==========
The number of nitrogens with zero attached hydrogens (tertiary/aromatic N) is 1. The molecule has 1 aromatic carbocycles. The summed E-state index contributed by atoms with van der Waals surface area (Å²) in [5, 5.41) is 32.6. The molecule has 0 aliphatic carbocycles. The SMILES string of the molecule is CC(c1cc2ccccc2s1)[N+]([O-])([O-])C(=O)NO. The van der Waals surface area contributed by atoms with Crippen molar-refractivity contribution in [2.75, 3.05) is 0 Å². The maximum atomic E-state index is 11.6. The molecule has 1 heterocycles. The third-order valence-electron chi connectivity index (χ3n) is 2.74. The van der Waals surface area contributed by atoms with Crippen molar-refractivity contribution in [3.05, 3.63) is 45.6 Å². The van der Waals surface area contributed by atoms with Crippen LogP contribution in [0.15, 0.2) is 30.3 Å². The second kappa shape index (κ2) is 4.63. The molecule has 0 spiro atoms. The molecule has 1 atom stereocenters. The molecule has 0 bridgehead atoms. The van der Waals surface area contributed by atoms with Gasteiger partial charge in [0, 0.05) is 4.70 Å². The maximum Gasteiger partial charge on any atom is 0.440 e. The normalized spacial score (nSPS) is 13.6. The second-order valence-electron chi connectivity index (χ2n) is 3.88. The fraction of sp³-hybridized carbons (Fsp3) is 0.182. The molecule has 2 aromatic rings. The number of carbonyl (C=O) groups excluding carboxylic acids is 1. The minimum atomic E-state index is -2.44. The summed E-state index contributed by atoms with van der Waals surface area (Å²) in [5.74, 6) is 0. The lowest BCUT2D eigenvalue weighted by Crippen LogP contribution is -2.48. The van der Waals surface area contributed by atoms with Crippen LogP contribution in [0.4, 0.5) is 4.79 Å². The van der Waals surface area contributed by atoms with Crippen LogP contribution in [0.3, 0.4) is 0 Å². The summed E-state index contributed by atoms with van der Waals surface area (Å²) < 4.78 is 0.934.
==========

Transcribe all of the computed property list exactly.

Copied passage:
The number of nitrogens with zero attached hydrogens (tertiary/aromatic N) is 1. The molecule has 1 aromatic carbocycles. The summed E-state index contributed by atoms with van der Waals surface area (Å²) in [5, 5.41) is 32.6. The molecule has 0 aliphatic carbocycles. The SMILES string of the molecule is CC(c1cc2ccccc2s1)[N+]([O-])([O-])C(=O)NO. The van der Waals surface area contributed by atoms with Crippen molar-refractivity contribution in [2.75, 3.05) is 0 Å². The maximum atomic E-state index is 11.6. The molecule has 1 heterocycles. The third-order valence-electron chi connectivity index (χ3n) is 2.74. The van der Waals surface area contributed by atoms with Crippen molar-refractivity contribution in [3.05, 3.63) is 45.6 Å². The van der Waals surface area contributed by atoms with Crippen LogP contribution in [0.15, 0.2) is 30.3 Å². The second kappa shape index (κ2) is 4.63. The molecule has 0 spiro atoms. The molecule has 1 atom stereocenters. The molecule has 0 bridgehead atoms. The van der Waals surface area contributed by atoms with Gasteiger partial charge in [0, 0.05) is 4.70 Å². The maximum Gasteiger partial charge on any atom is 0.440 e. The normalized spacial score (nSPS) is 13.6. The second-order valence-electron chi connectivity index (χ2n) is 3.88. The fraction of sp³-hybridized carbons (Fsp3) is 0.182. The molecule has 2 aromatic rings. The number of carbonyl (C=O) groups excluding carboxylic acids is 1. The minimum atomic E-state index is -2.44. The summed E-state index contributed by atoms with van der Waals surface area (Å²) in [5.74, 6) is 0. The lowest BCUT2D eigenvalue weighted by Crippen LogP contribution is -2.48. The van der Waals surface area contributed by atoms with Crippen LogP contribution in [0.4, 0.5) is 4.79 Å². The van der Waals surface area contributed by atoms with Crippen LogP contribution in [0.3, 0.4) is 0 Å². The summed E-state index contributed by atoms with van der Waals surface area (Å²) < 4.78 is 0.934.